Website builder Strikingly raises $10M Series A+ to continue growth in China

Almost exactly one year after announcing its Series A, website building platform Strikingly said today that it has raised a $10 million Series A+. The new round was led by Cathay Capital, with participation from CAS Holding, the lead investor in Strikingly’s Series A. This brings Strikingly’s total funding so far to $17.5 million. Co-founder and CEO David Chen tells TechCrunch that the funding is “technically a Series B level round for us,” but the team wanted to call it a Series A+ because the capital will be used to continue the momentum of products launched around the time of its Series A, including a mobile website editor and a reseller program, as well as its growth in China. (Series A+ rounds are also more common in China, where Strikingly has an office in Shanghai and is one of the most popular website building services). “The A+ is Continue reading "Website builder Strikingly raises $10M Series A+ to continue growth in China"

Blissfully grabs $3.5 million seed investment to help companies get their SaaS in gear

Blissfully, a New York City startup that helps companies understand their SaaS usage inside their organizations, announced it has received a $3.5 million seed round. The investment was led by Hummer Winblad Venture Partners. Hubspot, Founder Collective, and several unnamed pre-seed investors also participated. They got a $1.5 million pre-seed investment, bringing the total so far to $5 million, according the company. Company co-founder and CEO Ariel Diaz says Blissfully actually helped him and his co-founder solve a problem they were having tracking the SaaS usage at their previous startups. Like many companies, they were using spreadsheets to track this information and they found it was untenable as the company grew beyond 30 or 40 people. They figured there had to be a better way, so they built one. Their product is much more than simply a database of the SaaS products in use inside an organization.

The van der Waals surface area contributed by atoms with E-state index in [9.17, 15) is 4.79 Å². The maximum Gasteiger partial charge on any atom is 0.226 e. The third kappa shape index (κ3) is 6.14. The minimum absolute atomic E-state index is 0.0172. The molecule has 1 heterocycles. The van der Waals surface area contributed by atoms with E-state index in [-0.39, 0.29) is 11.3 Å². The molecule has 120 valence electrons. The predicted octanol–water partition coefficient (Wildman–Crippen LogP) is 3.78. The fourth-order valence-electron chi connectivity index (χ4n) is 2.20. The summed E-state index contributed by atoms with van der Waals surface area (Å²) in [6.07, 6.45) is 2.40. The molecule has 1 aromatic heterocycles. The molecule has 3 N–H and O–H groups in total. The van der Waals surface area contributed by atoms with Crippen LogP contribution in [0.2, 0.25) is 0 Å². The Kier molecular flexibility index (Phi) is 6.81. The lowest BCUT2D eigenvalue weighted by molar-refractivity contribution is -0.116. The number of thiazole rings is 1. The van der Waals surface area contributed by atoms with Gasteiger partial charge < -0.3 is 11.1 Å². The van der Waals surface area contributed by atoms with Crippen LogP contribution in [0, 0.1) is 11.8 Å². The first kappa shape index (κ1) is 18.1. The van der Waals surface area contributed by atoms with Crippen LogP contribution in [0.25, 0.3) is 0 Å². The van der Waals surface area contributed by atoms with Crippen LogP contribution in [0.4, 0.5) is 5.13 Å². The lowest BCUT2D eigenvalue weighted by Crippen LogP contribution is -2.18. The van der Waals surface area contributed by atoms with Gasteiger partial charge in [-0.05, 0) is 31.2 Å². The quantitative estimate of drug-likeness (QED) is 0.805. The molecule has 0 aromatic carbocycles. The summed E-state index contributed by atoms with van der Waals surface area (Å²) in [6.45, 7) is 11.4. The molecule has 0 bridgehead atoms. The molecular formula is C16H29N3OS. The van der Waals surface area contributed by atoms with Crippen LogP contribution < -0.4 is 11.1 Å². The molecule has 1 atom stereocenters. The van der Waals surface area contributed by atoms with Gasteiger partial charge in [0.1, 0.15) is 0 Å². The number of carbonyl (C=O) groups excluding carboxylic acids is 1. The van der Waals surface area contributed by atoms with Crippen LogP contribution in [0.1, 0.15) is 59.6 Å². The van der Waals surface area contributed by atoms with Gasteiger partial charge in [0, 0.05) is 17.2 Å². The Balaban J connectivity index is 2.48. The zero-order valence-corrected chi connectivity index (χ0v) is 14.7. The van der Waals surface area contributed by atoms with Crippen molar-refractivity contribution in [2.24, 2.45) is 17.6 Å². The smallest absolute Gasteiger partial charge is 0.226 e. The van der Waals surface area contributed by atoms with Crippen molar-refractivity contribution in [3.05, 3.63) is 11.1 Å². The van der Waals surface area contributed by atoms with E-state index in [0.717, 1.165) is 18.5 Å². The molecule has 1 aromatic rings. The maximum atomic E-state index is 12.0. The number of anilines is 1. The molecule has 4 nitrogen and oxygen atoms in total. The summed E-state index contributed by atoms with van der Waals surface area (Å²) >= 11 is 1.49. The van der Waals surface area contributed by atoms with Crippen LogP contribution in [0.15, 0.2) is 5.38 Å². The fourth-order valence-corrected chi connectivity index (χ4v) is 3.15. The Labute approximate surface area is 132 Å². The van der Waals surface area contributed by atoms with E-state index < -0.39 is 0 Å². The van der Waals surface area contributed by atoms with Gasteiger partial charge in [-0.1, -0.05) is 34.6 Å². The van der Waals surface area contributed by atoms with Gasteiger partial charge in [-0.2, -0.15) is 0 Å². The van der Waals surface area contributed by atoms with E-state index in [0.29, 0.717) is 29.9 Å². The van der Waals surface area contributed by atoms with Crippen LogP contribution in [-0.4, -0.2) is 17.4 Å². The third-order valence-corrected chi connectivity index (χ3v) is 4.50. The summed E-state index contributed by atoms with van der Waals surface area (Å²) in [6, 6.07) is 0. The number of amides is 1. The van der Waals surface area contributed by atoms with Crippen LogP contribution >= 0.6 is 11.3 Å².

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After twenty years of Salesforce, what Marc Benioff got right and wrong about the cloud

As we enter the 20th year of Salesforce, there’s an interesting opportunity to reflect back on the change that Marc Benioff created with the software-as-a-service (SaaS) model for enterprise software with his launch of Salesforce.com. This model has been validated by the annual revenue stream of SaaS companies, which is fast approaching $100 billion by most estimates, and it will likely continue to transform many slower-moving industries for years to come. However, for the cornerstone market in IT — large enterprise-software deals — SaaS represents less than 25 percent of total revenue, according to most market estimates. This split is even evident in the most recent high profile “SaaS” acquisition of GitHub by Microsoft, with over 50 percent of GitHub’s revenue coming from the sale of their on-prem offering, GitHub Enterprise.   Data privacy and
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In Canada’s cloud services market, venture investment opportunities abound

Canada will be home to a new venture capital fund that will invest in enterprise cloud startups. Its backer? Salesforce Ventures, the global investment arm of Salesforce, a leading cloud-hosted business software provider. According to a recent press release from Salesforce, the $100 million Canada Trailblazer Fund has already taken stakes in four Canadian startups building cloud-based tools for the enterprise, including Tier1CRM, Traction Guest, Tulip and OSF Commerce. (Disclosure: Salesforce’s venture arm is an investor in Crunchbase News’s parent, Crunchbase. As with all investors in Crunchbase, Salesforce Ventures has zero input in the operation or coverage of the News team.) The companies mentioned above join a handful of other Canadian enterprise cloud companies in Salesforce’s broader investment portfolio. In the years prior to announcing the new Canada Trailblazer Fund, Salesforce Ventures made investments in Aislelabs, Vidyard and